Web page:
The following suffices for our purposes:

**(Assumption)** Particles can be destroyed: if a particle gets destroyed, its trajectory is discontinued in every inertial frame. That is, if t_{K} denotes the time of destruction relative to inertial frame K, then the trajectory will not exist for any t > t_{K} in K.

**Note:** backed by the fact that the speed of light is finite, similar can be assumed about signals too.

**(Theorem)** The order of two events e_{1} and e_{2 }that happen directly to a given particle is the same relative to every inertial frame.

**(Proof)** Let K and K' be two inertial frames, and let e_{1} and e_{2} happen at t_{1} and t_{2} in K, respectively, with t_{1} ≤ t_{2}. Let t_{1}' and t_{2}' denote the corresponding time values in K'. Moreover, let the particle get destroyed in K at t_{2}, which corresponds to t_{2}' in K'. Then, since the particle does exist in K' at t_{1}', t_{1}' ≤ t_{2}' must hold. Finally, t_{1}' = t_{2}' if and only if t_{1} = t_{2}, so t_{1}' < t_{2}' if and only if t_{1} < t_{2}.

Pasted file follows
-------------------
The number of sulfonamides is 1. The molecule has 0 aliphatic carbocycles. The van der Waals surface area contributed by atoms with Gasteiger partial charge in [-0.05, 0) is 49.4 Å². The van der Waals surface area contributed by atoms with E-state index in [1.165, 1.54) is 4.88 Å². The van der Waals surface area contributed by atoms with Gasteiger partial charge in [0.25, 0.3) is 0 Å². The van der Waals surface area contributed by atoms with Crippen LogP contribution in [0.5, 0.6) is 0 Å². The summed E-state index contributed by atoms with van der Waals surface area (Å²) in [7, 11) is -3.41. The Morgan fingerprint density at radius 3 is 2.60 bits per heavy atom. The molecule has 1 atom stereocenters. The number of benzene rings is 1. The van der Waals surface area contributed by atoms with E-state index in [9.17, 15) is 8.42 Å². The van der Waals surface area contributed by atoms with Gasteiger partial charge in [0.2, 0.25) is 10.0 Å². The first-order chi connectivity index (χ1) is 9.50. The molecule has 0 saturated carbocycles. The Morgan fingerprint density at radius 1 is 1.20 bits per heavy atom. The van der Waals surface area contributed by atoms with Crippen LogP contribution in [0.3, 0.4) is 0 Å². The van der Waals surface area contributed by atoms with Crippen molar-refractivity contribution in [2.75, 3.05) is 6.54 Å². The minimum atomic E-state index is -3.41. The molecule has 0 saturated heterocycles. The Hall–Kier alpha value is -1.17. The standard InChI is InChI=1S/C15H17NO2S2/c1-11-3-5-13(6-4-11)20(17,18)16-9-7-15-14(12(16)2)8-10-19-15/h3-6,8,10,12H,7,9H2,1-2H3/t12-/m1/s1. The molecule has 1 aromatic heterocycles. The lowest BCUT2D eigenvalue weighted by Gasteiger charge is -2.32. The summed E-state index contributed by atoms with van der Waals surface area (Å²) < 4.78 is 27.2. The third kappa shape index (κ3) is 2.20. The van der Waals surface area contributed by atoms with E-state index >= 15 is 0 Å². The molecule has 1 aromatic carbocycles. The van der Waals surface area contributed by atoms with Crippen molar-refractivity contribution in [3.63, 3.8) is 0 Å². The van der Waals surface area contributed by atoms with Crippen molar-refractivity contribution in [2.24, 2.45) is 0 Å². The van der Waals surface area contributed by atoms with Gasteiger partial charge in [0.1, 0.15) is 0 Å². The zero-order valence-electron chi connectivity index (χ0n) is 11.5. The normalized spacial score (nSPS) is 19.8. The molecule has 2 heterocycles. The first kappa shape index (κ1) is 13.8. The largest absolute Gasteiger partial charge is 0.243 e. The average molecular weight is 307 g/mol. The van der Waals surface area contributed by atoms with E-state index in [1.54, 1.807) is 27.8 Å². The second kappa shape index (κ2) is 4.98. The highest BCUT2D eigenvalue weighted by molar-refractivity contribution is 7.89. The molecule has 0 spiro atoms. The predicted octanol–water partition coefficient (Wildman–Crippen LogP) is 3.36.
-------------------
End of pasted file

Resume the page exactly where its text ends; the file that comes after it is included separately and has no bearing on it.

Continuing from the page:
The argument can be applied to signals too:

**(Theorem)** The order in which a signal meets two given entities is the same relative to every inertial frame.

**Note:** the tip of the signal plays the role of the particle.

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